The advertising campaign for Young Adult gave audiences the misconception that this would be another midlife crisis comedy. It’s not. Its realistic honesty delves into dark territory, digging deep into a place we’ve all been to, whether we acknowledge it or not.
Mavis Garey (Charlize Theron) is a walking red flag of dysfunction. She’s the 37-year-old ghost writer of a young adult series soon to be canceled. She starts her days chugging Diet Coke for breakfast, lethargically exercising with her Wii and half-heartedly caring for her pint-sized pup as if he were a Tamagotchi. Mavis glues herself to her laptop each morning, attempting to muster up inspiration after nights of heavy drinking. This is no Carrie Bradshaw; Mavis is an internally decaying alcoholic trying translate her former “prom queen” image and stature into present day. The film offers few redeeming qualities about her, and it’s a struggle to empathize with her deplorable attitude and self-destructive nature. But that’s the point.
After uncovering a birth announcement email from her high school sweet heart, Buddy Slade (Patrick Wilson), Mavis concocts a delusional plan to win her old beau (happily married with child) back and save him from the monotony she assumes his life has become in their suburban, “hick” hometown of Mercury, Minnesota.
Written by Diablo Cody, and directed by Jason Reitman, this is the best screenplay Cody has produced to date. It’s void of the “Diablo Cody-isms” so prevalent in Juno–those quirky one-liners that seem more forced than natural. The dialogue in Young Adult feels completely authentic to the characters.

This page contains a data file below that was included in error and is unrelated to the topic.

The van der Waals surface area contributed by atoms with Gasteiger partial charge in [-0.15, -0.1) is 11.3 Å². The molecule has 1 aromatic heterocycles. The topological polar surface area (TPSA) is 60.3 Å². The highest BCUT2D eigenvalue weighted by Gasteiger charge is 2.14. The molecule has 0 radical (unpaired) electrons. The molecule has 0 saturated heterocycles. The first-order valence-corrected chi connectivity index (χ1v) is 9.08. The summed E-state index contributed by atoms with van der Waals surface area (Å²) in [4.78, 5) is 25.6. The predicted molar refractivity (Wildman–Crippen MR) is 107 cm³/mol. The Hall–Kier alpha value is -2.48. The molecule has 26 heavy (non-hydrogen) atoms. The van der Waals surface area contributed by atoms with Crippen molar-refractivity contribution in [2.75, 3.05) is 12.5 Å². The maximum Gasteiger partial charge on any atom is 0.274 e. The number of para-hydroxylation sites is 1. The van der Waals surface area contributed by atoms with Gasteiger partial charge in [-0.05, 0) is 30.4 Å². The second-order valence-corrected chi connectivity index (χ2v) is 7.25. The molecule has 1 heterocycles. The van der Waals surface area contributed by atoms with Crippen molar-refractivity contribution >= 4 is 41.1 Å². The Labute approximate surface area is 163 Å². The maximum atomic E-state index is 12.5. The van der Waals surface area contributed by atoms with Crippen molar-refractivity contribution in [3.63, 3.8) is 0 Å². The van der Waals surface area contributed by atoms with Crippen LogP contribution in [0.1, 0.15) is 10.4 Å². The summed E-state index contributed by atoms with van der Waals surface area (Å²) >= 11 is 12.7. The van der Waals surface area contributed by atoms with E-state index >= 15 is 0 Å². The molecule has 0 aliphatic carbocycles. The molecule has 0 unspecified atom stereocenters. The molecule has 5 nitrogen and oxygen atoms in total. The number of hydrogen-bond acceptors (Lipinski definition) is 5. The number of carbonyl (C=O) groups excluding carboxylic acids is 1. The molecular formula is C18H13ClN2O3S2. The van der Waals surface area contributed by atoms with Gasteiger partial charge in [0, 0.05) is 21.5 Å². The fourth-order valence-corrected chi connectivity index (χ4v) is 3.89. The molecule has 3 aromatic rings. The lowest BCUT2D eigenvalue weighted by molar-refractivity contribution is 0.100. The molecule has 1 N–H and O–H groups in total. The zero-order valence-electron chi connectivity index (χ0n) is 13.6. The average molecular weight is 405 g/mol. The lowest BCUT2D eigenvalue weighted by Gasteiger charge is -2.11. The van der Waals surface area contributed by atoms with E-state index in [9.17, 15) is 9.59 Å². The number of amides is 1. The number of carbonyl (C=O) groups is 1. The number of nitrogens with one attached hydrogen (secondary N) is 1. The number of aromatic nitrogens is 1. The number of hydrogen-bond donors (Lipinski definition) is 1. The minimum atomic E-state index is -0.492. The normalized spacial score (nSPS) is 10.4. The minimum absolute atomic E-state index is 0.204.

This isn’t the stereotypical story of a pretty girl trying to win back her true love or undergo some journey to self-discovery. Her detached attitude and blatant rudeness towards strangers raises eyebrows; her visible disdain for the strange men she wakes up to “the morning after” reveals an expression of hopeless despair, as she prepares to get through yet another day. Her attempts to win back Buddy are tiresome, desperate and uncomfortable, and show a complete disregard for normal boundaries.
Mavis and the audience become aware of her emotional disorders almost simultaneously.
“It’s really difficult for me to be happy. And then for other people, it just seems so simple. I know. They just grow up, and they’re so… fulfilled.”
Wearing Buddy’s high school letterman jacket in itself an odd and inappropriate gesture – she tries to tell her parents that she may be an alcoholic, but they dismiss her out of hand. She has surrounded herself with people who don’t help her, which makes it even harder for her to help herself.
Overwhelmed, emotionally distraught and at the end of her mental rope, she finally experiences a total breakdown at the end of the movie. Her impulsive and downright shocking eruption brought me out of the theater and completely immersed me in the movie. I felt like I was one of the attendees at that party, watching real people and not actors. She’s been coping with a severe level of depression (or possibly borderline personality disorder?) with alcohol and denial.
How did she not get nominated for an Oscar based on that scene alone?
It’s reminiscent of how abusive everyone was to Britney Spears years ago with the head shaving catastrophe to being photographed walking barefoot in gas stations to other oddities caught by paparazzi. She became a running joke for years until the world started to pull back and say, “Wait a minute, take it easy, this woman has actually medical issues. It’s not funny anymore.”
So why see Young Adult? Movies these days rarely can accomplish this sense of raw emotion that surpasses the screen and shine light on a mental reality we tend to hide.